Right now, we are using social media to win back most of the public opinion, one friend at a time. It is a tough job, because only 5 million ppl are on facebook and Egypt is a country of 80 million. However, we believe we can educate the people on social media and eventually they will help in educating the rest of the population. The gov’t is making it easy for us though, by using rumors that are REALLY easy to debunk (i.e. The foreign threats are coming from: The US, Iran, Israel, Qatar, Europe. So the whole world has decided to unite in a conspiracy to topple the Egyptian regime)
This email, from an immigrant who flew to Egypt to take part in protests that culminated successfully today, is micro-proof that this was indeed an Internet revolution. And Zohairy says there were hundreds of activists like him, which was one of the main reasons his cause succeeded.
Pulling a country of 82 million people, around 17 million Internet users, 60 million cellphone subscribers, 7 million home phones, and 5 million Facebook users offline essentially created the largest flashmob ever, with around 8 million protesters in the streets across Egypt today according to reports. Says Zohairy, “Shutting down the Internet was the most stupid move this regime has taken. It gave the revolution huge media attention that wouldn’t have been possible otherwise.”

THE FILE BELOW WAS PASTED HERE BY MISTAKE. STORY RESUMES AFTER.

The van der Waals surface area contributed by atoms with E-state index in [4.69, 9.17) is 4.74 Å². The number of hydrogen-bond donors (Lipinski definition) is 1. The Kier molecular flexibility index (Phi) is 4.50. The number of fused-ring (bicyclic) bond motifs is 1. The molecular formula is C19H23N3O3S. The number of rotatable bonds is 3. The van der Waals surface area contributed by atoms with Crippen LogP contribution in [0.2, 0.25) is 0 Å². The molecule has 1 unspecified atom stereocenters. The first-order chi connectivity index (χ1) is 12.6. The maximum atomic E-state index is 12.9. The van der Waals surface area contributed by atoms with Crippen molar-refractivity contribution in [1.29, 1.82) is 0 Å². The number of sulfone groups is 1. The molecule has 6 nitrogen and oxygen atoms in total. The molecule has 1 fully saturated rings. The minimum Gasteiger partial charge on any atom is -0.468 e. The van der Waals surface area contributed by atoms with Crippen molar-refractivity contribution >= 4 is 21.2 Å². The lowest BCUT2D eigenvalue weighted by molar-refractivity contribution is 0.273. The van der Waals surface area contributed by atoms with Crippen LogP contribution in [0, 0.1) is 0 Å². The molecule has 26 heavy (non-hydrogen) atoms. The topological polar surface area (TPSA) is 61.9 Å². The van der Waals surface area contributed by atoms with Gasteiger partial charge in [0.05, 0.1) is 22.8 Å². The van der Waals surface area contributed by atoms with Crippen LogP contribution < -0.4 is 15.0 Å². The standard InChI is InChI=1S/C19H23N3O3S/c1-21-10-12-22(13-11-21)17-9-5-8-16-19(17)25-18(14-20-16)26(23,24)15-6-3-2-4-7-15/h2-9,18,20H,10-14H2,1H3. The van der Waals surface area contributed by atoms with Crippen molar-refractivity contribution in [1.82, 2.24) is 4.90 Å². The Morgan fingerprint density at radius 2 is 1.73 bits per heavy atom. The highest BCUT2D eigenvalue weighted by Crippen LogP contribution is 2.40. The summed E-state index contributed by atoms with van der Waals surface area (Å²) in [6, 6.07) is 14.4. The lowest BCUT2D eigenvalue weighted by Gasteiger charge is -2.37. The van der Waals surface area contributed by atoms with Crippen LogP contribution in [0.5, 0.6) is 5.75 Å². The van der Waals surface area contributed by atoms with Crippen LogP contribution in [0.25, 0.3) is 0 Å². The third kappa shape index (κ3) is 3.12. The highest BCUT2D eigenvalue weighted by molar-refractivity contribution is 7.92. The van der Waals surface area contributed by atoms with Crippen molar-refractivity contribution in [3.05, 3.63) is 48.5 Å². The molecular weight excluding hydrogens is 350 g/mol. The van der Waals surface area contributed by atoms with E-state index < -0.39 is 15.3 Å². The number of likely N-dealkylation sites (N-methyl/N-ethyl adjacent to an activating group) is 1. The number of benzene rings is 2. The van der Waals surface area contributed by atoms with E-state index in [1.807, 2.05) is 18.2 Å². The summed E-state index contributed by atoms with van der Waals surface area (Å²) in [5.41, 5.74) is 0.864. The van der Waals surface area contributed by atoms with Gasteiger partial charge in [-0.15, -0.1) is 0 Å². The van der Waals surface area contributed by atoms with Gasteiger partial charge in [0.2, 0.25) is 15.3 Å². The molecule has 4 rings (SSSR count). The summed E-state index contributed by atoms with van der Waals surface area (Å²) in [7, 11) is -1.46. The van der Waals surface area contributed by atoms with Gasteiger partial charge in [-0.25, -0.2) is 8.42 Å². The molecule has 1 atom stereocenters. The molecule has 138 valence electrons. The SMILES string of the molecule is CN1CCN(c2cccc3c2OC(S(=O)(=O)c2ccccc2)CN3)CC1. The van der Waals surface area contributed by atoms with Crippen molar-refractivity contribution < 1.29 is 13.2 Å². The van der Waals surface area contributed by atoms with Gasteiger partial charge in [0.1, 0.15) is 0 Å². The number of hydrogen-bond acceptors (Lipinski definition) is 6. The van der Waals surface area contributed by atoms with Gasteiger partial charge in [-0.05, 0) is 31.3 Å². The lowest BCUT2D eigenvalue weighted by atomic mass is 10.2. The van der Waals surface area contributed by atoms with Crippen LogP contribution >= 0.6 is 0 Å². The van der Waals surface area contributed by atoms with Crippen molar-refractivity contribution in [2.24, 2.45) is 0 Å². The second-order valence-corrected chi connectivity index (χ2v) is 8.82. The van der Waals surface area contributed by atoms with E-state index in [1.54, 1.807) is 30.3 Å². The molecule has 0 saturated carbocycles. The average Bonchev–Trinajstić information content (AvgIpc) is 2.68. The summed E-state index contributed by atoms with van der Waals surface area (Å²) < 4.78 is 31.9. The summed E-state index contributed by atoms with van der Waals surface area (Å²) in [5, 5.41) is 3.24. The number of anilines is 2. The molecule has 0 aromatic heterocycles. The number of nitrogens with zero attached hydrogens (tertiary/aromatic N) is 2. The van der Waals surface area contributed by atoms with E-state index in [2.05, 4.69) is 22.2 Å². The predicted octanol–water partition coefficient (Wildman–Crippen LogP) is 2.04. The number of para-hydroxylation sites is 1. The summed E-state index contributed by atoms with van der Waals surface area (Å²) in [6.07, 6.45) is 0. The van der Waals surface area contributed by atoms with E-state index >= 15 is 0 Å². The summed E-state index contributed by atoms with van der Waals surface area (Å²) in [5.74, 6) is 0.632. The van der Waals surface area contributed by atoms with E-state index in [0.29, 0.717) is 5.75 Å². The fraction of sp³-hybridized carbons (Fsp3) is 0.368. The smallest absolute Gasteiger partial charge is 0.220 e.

From posting videos on YouTube, to using PhotoShop to create symbolic logos for the opposition, to using Facebook to organize protests, the events of the past 18 days undoubtedly played out online.
Aside from the more highly publicized manifestations like Khaled Said’s Facebook page, the Al Jazeera YouTube livestream, Speak2Tweet and of course #Jan25, #Mubarak and #Egypt,I have seen webpage memorials built in testament to the protesters, a group texting service centered around #Egypt, a person who took it upon themselves to become their own news network and a forum created to discuss wireless solutions in case an Egypt-style Internet takedown happened again. There are many others.
To those that think that social media functioned merely as an Evite service to Tahrir square: I have heard that the protesters used Google Realtime Search to view tweets when the Egyptian government shut down Twitter, because government officials did not know that Google functionality existed. In addition, activists Googled things like “How to deal with tear gas” and wrote anti-Government propaganda notes on Facebook, tagging all their friends. When the Egyptian government tried to convince its constituents that the protesters were being paid $50 and a bucket of KFC to sit at Tahrir, this image immediately went viral, countering the lies.
Today opposition leader and Googler (need any more proof of my headline?) Wael Ghonimpublicly thanked Zuckerberg for Facebook’s role in supporting the protest. This might be the first time in recent history that Google and Facebook have come together on anything. And then there’s this http://www.ismubarakstillpresident.com/.
Do I think the Internet is partially responsible for Mubarak’s resignation? Yes, I do as naive as that might seem to some. But hey don’t ask me, ask the people who organized the movement to take him down.